Facing Reality

Facing Reality

Suppose that tomorrow ISIS releases a video to all the major television networks in the United States. In the video we see a man wearing a black balaclava which covers his entire head except for his eyes. Speaking with a slight southern American accent, he reads the following statement:

While many Americans have rejoiced over the war on ISIS in the Middle East, directed by the criminal Donald Trump, you should know that this crime shall not go unpunished. ISIS has recruited over one hundred American young men who are prepared to attack students in schools throughout your country. Their goal is to kill as many students as possible by using guns, knives, or bombs. These soldiers of Allah are already in your schools and have been for years. They may be the class president, the star athlete, or your daughter’s date for the prom. ISIS has already provided them with the weapons they will need to carry out their assignments. They wait only for the appropriate time to strike. Live in fear, America. Allah is great!

Okay, America, what do you want to do? Will you demand Congress pass some kind of legislation to prevent this from happening? What form will that legislation take? Will it declare that attacking students in schools is illegal? We already have a law like that. Will it designate all schools as “gun-free” zones? We already have a law like that in many communities. 

All right, how about having marches across the nation? We can carry signs that condemn Republicans for not caring about children and caring only for monetary donations from the NRA. We’ve already done that. Or we can carry signs that accuse the NRA as having blood on their hands for the deaths of students killed by heinous shooters. Been there; done that. 

Well, if these ideas don’t work, how about we raise the age to purchase a gun or prohibit the sale of certain scary-looking guns, or, better yet, let’s rescind the Second Amendment. Well, we’ve already done two of these suggestions in some locations. 

But all of these ideas seem silly and juvenile given the ISIS statement above, don’t they? ISIS wouldn’t care a whit about laws and marches and certain gun bans. So, where do we go from here?

We go to a place where we realize that school shooters are terrorists. They have the weapons, the access, and the desire to kill. After Parkland, people who are not naive knew that the next school shooter was already out there somewhere. And they were right. According to those who knew the Santa Fe killer, he looked and acted like a normal kid. But he knew he could get his father’s pistol and shotgun whenever he wanted to, and since he was a student at the school, access was easy. All he had to do is pick the day and, as he did, go to school. 

The answer for parents who want their children safe in school is to look at 9-11. After the planes were hijacked and crashed into the twin towers and the Pentagon, what was the reaction? Getting on an airplane became a much more difficult process. Background checks on passengers became more intense and more sophisticated. Passengers waited in long lines, emptied their pockets, took off their shoes, and then went through a metal detector and/or a body scanner or were physically searched. Certain innocuous items like bottles of shampoo were not allowed on board, along with anything that could be used as a weapon. Police with assault rifles roamed the airports, ready for any threats.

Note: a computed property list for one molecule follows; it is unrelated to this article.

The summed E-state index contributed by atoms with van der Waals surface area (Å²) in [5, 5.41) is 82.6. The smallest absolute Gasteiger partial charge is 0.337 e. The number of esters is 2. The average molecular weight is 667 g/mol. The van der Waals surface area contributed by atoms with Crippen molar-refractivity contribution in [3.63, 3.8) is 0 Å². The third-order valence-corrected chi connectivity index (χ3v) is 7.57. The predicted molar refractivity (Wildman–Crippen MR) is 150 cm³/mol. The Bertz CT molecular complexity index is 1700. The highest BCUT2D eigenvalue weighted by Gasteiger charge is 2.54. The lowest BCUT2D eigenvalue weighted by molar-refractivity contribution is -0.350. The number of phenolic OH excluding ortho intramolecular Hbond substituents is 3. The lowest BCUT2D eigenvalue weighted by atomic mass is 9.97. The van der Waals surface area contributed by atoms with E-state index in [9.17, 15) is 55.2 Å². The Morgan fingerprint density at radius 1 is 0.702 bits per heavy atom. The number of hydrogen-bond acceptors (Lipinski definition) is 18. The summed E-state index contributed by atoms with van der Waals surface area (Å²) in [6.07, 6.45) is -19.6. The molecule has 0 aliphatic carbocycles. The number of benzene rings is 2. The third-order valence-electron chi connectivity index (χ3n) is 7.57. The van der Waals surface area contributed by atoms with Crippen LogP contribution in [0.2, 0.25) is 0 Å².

In the planes themselves, the door to the cockpit was made virtually impregnable to forced entry or bullets. Undercover armed sky marshals became the norm and are still used today. Pilots who chose to do so were permitted to carry weapons in the cockpit just in case the door was not as impregnable as expected. 

Government buildings allowed access for visitors through only one door and metal detectors were installed. Pockets were emptied and contents were run through a scanner. ID’s were carefully screened. Large cement blocks or cylinders surrounded buildings to prevent bomb-laden vehicles from smashing into the building. And, of course, the number of armed guards was significantly increased, with many openly caring assault weapons.

In essence, the government made it exceedingly difficult for anyone to launch a terrorist attack on workers and visitors. Have you heard a lot of complaints about too much security? Rarely. In fact, most people are grateful for the efforts to keep them safe.

And so it must also happen in our schools. Everything must be done to make each building hardened against an attack. Single entries, metal detectors, the banning of backpacks, armed security (including teachers), quick-locking bullet-proof doors, and other measures. The reality is that each student must be seen as a potential terrorist and act accordingly. 

After all, if such security measures are appropriate for air travelers and members of Congress, they should be appropriate for our children. 

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Written by
Thomas Addis